This year, a group of first-year students were given free iPads, fully equipped with Apple Pencils and keyboard cases, to use for everything from taking notes to reading e-books for classes.
I have seen a lot more iPads being used in the classroom. Just recently my brother, who is admittedly not a tech fanatic like I am, approached me and asked about getting an iPad to replace his laptop.
This got me thinking: What has changed with the iPad? Not even a year ago, Apple was in a confusing place with its not-so-smartphone but not really a computer device, and now it is replacing laptops for students in college and beyond.
The key is iPadOS — the software update that hit iPads last month. It has enabled the iPad to rival laptops in capabilities and has done so in a way that feels natural to Gen-Z consumers.
Gen-Z people are now making up a majority of undergraduate students across the U.S. This is the first generation that has grown up with the internet and smart devices. They simply get it when it comes to tech, so using a touchscreen device as their main computer doesn’t necessarily scare them.
The days of computing being tied to file management systems and windows are starting to fade away as apps and interactive experiences take over the workflow of the modern college student.
During lectures, many students still opt to handwrite their notes, and that is where iPad starts to make more sense when compared to a laptop. Sure, ultrabooks have been around for a while now, but the Apple Pencil is so intuitive and easy to use that taking notes on an iPad is like second-nature for students today.
That natural feel that Apple Pencil offers is not just impressive hardware, but it’s enabling software as well thanks to iPadOS. Things like the native notes app, along with other more powerful apps on the App Store, empower users to take notes in a uniquely modern way, attaching screenshots and diagrams from lecture slides and other widgets to allow the notes to become a living and breathing piece of content.
File Manager, Multitasking, and Widgets- Making the iPad more PC-like
A constant complaint from critics of iOS on the iPad was that it lacked true power-user features. This flaw is finally starting to be resolved with the launch of iPadOS as the update has added an extensive file management system, new multitasking support, and home screen widgets.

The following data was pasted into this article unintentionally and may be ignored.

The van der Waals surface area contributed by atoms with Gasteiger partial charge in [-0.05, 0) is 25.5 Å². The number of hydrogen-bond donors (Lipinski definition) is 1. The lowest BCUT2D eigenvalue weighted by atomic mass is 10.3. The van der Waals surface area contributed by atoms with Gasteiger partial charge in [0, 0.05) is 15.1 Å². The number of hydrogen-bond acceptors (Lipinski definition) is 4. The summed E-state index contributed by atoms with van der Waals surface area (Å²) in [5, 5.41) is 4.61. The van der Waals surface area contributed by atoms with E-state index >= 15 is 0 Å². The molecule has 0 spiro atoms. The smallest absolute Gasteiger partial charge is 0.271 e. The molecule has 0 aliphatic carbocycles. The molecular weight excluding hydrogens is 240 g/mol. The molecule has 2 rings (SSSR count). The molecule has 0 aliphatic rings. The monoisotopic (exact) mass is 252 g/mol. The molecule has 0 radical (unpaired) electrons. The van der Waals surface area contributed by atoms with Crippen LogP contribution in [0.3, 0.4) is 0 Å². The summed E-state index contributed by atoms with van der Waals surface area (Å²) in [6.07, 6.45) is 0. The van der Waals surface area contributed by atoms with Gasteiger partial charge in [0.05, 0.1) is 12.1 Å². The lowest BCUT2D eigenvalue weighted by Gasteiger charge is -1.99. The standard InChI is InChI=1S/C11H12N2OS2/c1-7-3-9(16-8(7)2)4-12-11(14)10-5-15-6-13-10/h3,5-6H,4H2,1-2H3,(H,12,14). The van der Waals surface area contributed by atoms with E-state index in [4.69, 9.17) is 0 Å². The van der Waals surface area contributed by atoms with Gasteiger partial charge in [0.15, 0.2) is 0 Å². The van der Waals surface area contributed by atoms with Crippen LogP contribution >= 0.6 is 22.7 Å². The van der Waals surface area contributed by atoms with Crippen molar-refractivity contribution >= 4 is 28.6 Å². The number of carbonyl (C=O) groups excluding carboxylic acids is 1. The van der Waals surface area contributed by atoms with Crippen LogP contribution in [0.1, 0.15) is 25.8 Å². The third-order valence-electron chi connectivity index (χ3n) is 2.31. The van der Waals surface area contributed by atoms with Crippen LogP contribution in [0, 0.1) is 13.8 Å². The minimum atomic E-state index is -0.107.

The biggest feature that college students will find useful is the formal file manager system, as this allows them to organize and view all of their word documents, PDFs, excel sheets, and more on their iPad. This comes in handy when preparing research papers, charts, and documents for distribution, such as a resume.
Split-screen support now allows users to pull in iPhone-sized versions of apps on the side of their screen while having a main app running in the other two-thirds of the display. Users can also have multiple screens of an app open at a time.
Home screen widgets allow you to see little bits of interactive information from some of your favorite apps, right there on your iPad. Things like the calendar up next feature save time and make the iPad that much more useful as your everyday device.
The great thing about all of these improvements and features is that they enable the iPad to be a multi-faceted device. Instead of a Netflix machine, the iPad is now a note-taking device that can double as a paper-writing device and e-book reader.
For some students, it may be the only thing they need to bring to class. Instead of packing a book bag with a multiclass notebook, textbooks, and a laptop to look things up and type papers, a student may need to just bring their iPad with attached keyboard case and Apple Pencil and let powerful apps and iPadOS do the rest.
Is this the workflow of the future? Will laptops cease to exist on university campuses? Probably not, but don’t be surprised if you see more and more iPads in the arms of college students.